The coalition of participating states represents 127 million Americans, providing a platform for collaboration, sharing ideas and leveraging partnerships in energy planning and policymaking.

The bipartisan partnership represents states with a diverse energy mix and policy portfolio – from Delaware, with low overall energy consumption powered primarily with natural gas, but with an unexpectedly high per-capita energy usage due its energy-intensive oil refining and chemical manufacturing industry, to Nevada, a state that imports more than 90 percent of the energy it consumes from out-of-state relying on long-distance energy transmission and working to expand its own energy grid – and all are committed to work together to “make transformational policy changes to secure a stronger energy future for their states and the nation.”

With the Accord now officially executed by state leaders, senior advisors from each state will convene to hash out initial steps to put plans into action for energy diversification, expanded sources of clean energy, a modern, resilient energy grid and cleaner transportation options.

State partnerships such as this are key to building on the momentum toward a new, resilient and clean energy future.

Image credit: Michale Kappel, courtesy flickr

What the SCOTUS Stay Mean for the Clean Power Plan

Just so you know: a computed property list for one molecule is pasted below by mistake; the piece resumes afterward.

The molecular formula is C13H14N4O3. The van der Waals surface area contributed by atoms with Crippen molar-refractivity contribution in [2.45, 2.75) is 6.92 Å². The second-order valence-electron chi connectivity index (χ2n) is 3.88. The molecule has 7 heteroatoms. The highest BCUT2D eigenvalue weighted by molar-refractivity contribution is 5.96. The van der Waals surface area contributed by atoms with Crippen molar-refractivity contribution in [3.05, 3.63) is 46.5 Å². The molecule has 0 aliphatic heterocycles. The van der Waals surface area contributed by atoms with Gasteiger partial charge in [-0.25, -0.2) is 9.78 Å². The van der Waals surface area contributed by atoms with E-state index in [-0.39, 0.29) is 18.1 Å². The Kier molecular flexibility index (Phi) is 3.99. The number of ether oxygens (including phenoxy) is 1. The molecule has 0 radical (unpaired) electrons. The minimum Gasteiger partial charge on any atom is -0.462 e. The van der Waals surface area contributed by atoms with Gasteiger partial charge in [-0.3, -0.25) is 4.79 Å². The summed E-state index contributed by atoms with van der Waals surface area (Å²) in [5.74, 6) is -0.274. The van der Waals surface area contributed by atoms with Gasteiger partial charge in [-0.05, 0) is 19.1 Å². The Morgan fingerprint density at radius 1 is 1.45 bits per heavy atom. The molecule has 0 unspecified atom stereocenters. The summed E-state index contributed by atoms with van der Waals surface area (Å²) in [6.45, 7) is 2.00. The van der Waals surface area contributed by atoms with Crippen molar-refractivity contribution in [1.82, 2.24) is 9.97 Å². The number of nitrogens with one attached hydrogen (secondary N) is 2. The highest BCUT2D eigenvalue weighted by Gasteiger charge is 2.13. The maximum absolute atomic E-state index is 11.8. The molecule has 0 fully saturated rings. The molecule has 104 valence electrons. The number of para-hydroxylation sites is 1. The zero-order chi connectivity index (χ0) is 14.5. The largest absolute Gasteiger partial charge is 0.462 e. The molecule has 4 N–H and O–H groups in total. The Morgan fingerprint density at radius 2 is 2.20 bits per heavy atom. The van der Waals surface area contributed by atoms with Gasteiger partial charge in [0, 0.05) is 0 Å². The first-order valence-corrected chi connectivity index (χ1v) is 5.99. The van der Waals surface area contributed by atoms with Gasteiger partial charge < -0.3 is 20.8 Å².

Though legal challenges to full implementation of the Clean Power Plan (CPP) were expected, the Supreme Court ruling on Tuesday to stay progress on the CPP was a surprising and unexpected setback. The EPA regulation is president Obama’s signature action to curb U.S. greenhouse gas emissions from power plants.

A coalition of 27 mostly Republican-led states and fossil energy interests,claiming the CPP was a “power grab,” prevailed upon the court in a 5-to-4 vote that fell along idealogical leanings. All four of the liberal justices noted they did not favor the decision.

It is reportedly unprecedented to stay any regulation before its legal standing has been considered. A similar request for a stay was rejected by the DC Circuit US Court of Appeals in December.

The stay does not overturn the CPP nor does it comment on the legal merits of the plan, which will be considered by the Court of Appeals in oral arguments on June 2.  Once the Court of Appeals makes its decision, it is assumed the Supreme Court will then hear the case and issue its final decision by June of 2017 and likely “no later than June of 2018,” said Joanne Spalding, Chief Climate Counsel for the Sierra Club at a press conference on Thursday.

The Clean Power Plan calls for states to come up wth their own individual plans for cutting emissions by September, though a 2-year extension is allowed. The CPP calls for a 32 percent overall reduction in emissions against 2005 levels by 2030. Implementation of the state plans does not begin until 2022.

Since the court’s ruling this week, at least four states – California, Virginia, Colorado and Washington – have pledged they will continue implementing their plans. A New York-led coalition of 14 states have also issued a statement stressing their support of the CPP.

Experts from the Sierra Club, World Resources Institute and the Union of Concerned Scientists participated in Thursday’s press conference. Our post on GlobalWarmingisReal details their comments and outlook for continued climate action despite the temporary setback handed down by the Supreme Court.

Image credit: MPCA Photos, courtesy flickr